40 years ago, Civic Center fire changed our community

The Wicomico Youth & Civic Center was a state-of-the art facility when it opened in 1959.

Forty years ago this week, the cultural and emotional heart of Wicomico County experienced a myocardial infarction.

The cause was a fatal conflagration.

Translation: A fire destroyed the original Wicomico Youth & Civic Center.

It cast a palpable pall over the community for months.

As a front-row witness, that sad day remains seared in my memory.

Around lunchtime on June 27, 1977, I was working the cash register at the Sears Auto Center in the long-gone Salisbury Mall when I heard what sounded like a sonic boom.

I thought nothing more of the noise until out of the corner of my eye I saw co-workers stop, pivot and gaze out the open doors of the garage facing Glen Avenue.

One of the mechanics signaled me to come see what the commotion was.

By the time I stepped into the first bay, flames were shooting out of broken windows. It was as if a bomb had gone off.

The blaze’s cause, I recall, was attributed to an electric short in a buffing machine that ignited fumes of what apparently was a flammable liquid being applied to the floor.

The good news: no was killed or injured.

Timing is everything; a tragedy had been averted by just minutes. News accounts in the fire’s aftermath said a youth activity in the building that morning had just broken up. Young children were gone.

One of the mechanics went to his car a few parking spaces from Glen Avenue to move it. Not wanting the potential of intense heat to damage the finish on my repainted 1968 Volkswagen Squareback, I followed suit.

As I approached my VW, flames shot out the rear of the building, where electrical transformers sat. A blinding white arc resembling the business end of a welding tool flashed, followed by another explosion, which in turn caused a nearby pick-up truck to catch fire.

The Civic Center of my youth was home to traditional Independence Day fireworks shows, but those midsummer pyrotechnics occurred at dusk. This midday display halted traffic and commerce in the mall, and prompted oohs and ahhs of the mournful variety.

Salisbury firefighters responded quickly, but even with back-up help from hundreds of volunteers in surrounding communities, it was a lost cause.

The Quonset-hut design of the original structure, with its impressive wooden arches and basketball gym floor, was vulnerable to the flames and heat. I want to say the main building collapsed in an hour, give or take.

A monument, of sorts, remains to those brave firefighters who gallantly kept the fire from consuming the entire structure. A smaller, arched roof structure adjacent to the current civic center’s auxiliary parking lot is testament to their skills in containing the blaze.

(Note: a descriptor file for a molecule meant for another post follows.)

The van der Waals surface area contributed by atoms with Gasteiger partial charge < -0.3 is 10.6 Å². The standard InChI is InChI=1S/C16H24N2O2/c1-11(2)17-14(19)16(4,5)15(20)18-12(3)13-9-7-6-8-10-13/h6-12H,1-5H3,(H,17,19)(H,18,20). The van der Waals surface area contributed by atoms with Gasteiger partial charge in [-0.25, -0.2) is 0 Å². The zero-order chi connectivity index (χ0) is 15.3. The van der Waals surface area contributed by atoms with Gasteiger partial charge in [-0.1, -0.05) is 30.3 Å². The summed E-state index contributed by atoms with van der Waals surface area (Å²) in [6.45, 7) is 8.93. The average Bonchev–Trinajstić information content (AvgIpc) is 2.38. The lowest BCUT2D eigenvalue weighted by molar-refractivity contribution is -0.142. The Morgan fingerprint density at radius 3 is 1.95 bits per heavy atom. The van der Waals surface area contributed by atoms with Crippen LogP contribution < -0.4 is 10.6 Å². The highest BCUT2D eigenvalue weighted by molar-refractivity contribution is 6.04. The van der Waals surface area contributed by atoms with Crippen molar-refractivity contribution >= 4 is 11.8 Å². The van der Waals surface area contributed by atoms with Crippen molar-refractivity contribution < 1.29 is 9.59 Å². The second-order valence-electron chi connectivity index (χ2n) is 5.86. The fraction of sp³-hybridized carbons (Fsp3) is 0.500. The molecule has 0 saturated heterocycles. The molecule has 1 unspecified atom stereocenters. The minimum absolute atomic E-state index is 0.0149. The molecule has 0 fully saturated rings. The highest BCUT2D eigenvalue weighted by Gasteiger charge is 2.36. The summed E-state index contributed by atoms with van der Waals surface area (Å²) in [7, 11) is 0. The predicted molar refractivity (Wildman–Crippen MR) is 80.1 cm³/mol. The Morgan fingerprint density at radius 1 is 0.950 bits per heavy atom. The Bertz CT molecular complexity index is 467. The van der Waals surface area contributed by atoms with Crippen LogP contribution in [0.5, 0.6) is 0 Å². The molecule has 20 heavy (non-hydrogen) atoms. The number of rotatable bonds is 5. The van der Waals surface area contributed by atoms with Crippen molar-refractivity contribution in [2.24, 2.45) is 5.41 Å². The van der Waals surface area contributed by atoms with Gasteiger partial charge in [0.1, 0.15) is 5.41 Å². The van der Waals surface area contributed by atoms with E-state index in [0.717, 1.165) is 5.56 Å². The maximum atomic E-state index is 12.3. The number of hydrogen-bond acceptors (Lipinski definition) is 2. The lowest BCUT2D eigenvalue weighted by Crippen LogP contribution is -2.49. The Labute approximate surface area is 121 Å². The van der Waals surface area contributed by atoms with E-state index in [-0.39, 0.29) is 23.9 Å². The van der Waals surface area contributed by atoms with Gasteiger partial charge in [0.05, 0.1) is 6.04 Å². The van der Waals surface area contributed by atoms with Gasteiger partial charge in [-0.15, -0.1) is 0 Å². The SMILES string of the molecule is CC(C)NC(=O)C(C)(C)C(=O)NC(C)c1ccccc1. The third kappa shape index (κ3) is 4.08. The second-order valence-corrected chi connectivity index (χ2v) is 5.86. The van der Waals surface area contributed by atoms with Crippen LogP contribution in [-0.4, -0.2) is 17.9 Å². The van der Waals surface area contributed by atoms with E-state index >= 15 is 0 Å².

As I told a local TV reporter on the 35th anniversary of the fire, in hindsight, the day the Civic Center burned was the demarcation point between my youth and adulthood.

The old building was where people, young and old, gathered for the Wicomico Farm & Home Show each fall, the winter boat show and the Better Living Exposition, high school graduations and proms each spring.

It was home to the local church league basketball, and where I saw Meadowlark Lemon of the Harlem Globetrotters upclose toss a bucket of “dry” water (confetti) on a kid sitting three seats away.

Oh my, “Sweet Georgia Brown.”

And there was the 13-year period when Salisbury was the self-proclaimed “Tennis Capital of the World.” Top men’s tennis players came to town each February (and stayed in the homes of locals) to compete in the U.S. National Indoor Tennis championship.

The tournament attracted stars of the day Clark Graebner, Stan Smith, Charlie Pasarell, Rod Laver and the colorful and hirsute Torbin Ulrich, whose son, Lars, went on to fame as the drummer for the heavy metal band Metallica. There also was the brash teenager, Jimmy Connors, a protégé of tournament director Bill Riordan, who shocked spectators and introduced my generation to the single-finger salute that became his signature gesture when he objected to line calls.

The fall following the fire, I returned to college to complete my senior year and graduate. Back home in Salisbury, civic and elected leaders drew on their Greatest Generation experience and went to work devising a plan to build a “new” Civic Center that still serves our community today.

Bill Robinson, a Salisbury native, was once a reporter for The Daily Times and is now Community Relations Director at the University of Maryland Eastern Shore.

Just after the noon hour on Monday, June 25, 1977, county employee Jay H. McKee was using a floor-finish in the Wicomico Youth & Civic Center’s Normandy Room when a spark ignited the wood floor. There was an instant combustion and explosion of flames that doomed the community structure.

 

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